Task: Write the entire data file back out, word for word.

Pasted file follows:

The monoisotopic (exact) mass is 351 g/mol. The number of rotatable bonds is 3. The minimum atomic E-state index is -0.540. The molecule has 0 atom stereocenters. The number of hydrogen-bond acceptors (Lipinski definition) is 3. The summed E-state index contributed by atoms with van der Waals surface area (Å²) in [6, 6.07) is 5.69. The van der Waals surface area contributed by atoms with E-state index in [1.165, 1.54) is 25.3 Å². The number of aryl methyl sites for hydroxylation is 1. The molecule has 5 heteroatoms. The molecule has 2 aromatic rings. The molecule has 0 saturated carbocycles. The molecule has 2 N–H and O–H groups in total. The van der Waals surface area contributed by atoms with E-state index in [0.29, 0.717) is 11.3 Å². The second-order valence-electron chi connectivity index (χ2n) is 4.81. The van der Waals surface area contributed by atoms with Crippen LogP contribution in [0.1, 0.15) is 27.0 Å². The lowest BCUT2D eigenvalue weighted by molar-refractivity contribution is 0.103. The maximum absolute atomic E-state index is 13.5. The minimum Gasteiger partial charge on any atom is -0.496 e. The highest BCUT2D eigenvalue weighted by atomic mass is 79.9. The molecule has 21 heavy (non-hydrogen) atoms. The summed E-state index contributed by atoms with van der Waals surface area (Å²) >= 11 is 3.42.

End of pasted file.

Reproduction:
The monoisotopic (exact) mass is 351 g/mol. The number of rotatable bonds is 3. The minimum atomic E-state index is -0.540. The molecule has 0 atom stereocenters. The number of hydrogen-bond acceptors (Lipinski definition) is 3. The summed E-state index contributed by atoms with van der Waals surface area (Å²) in [6, 6.07) is 5.69. The van der Waals surface area contributed by atoms with E-state index in [1.165, 1.54) is 25.3 Å². The number of aryl methyl sites for hydroxylation is 1. The molecule has 5 heteroatoms. The molecule has 2 aromatic rings. The molecule has 0 saturated carbocycles. The molecule has 2 N–H and O–H groups in total. The van der Waals surface area contributed by atoms with E-state index in [0.29, 0.717) is 11.3 Å². The second-order valence-electron chi connectivity index (χ2n) is 4.81. The van der Waals surface area contributed by atoms with Crippen LogP contribution in [0.1, 0.15) is 27.0 Å². The lowest BCUT2D eigenvalue weighted by molar-refractivity contribution is 0.103. The maximum absolute atomic E-state index is 13.5. The minimum Gasteiger partial charge on any atom is -0.496 e. The highest BCUT2D eigenvalue weighted by atomic mass is 79.9. The molecule has 21 heavy (non-hydrogen) atoms. The summed E-state index contributed by atoms with van der Waals surface area (Å²) >= 11 is 3.42.